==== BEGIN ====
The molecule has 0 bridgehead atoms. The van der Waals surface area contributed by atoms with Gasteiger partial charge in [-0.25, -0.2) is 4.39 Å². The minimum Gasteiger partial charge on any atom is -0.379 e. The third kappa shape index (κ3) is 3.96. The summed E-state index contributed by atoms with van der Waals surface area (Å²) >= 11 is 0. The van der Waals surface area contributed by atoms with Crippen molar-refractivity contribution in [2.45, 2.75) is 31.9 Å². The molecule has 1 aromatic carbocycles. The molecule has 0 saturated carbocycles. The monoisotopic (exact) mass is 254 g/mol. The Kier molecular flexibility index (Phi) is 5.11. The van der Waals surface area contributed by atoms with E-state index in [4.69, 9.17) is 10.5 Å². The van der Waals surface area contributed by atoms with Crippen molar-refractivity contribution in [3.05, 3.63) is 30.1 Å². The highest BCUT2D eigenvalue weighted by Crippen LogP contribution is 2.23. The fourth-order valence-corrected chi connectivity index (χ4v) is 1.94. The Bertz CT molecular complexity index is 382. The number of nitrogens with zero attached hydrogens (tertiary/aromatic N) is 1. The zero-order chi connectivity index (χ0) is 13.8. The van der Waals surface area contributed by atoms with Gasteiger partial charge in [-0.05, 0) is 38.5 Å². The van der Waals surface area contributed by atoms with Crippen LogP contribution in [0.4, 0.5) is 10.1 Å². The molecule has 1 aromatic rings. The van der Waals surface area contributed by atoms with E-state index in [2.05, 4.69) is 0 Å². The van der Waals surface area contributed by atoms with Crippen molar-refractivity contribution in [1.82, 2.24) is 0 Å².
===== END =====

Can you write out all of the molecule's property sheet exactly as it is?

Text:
The molecule has 0 bridgehead atoms. The van der Waals surface area contributed by atoms with Gasteiger partial charge in [-0.25, -0.2) is 4.39 Å². The minimum Gasteiger partial charge on any atom is -0.379 e. The third kappa shape index (κ3) is 3.96. The summed E-state index contributed by atoms with van der Waals surface area (Å²) >= 11 is 0. The van der Waals surface area contributed by atoms with Crippen molar-refractivity contribution in [2.45, 2.75) is 31.9 Å². The molecule has 1 aromatic carbocycles. The molecule has 0 saturated carbocycles. The monoisotopic (exact) mass is 254 g/mol. The Kier molecular flexibility index (Phi) is 5.11. The van der Waals surface area contributed by atoms with E-state index in [4.69, 9.17) is 10.5 Å². The van der Waals surface area contributed by atoms with Crippen molar-refractivity contribution in [3.05, 3.63) is 30.1 Å². The highest BCUT2D eigenvalue weighted by Crippen LogP contribution is 2.23. The fourth-order valence-corrected chi connectivity index (χ4v) is 1.94. The Bertz CT molecular complexity index is 382. The number of nitrogens with zero attached hydrogens (tertiary/aromatic N) is 1. The zero-order chi connectivity index (χ0) is 13.8. The van der Waals surface area contributed by atoms with Gasteiger partial charge in [-0.05, 0) is 38.5 Å². The van der Waals surface area contributed by atoms with Crippen LogP contribution in [0.4, 0.5) is 10.1 Å². The molecule has 1 aromatic rings. The van der Waals surface area contributed by atoms with E-state index in [2.05, 4.69) is 0 Å². The van der Waals surface area contributed by atoms with Crippen molar-refractivity contribution in [1.82, 2.24) is 0 Å².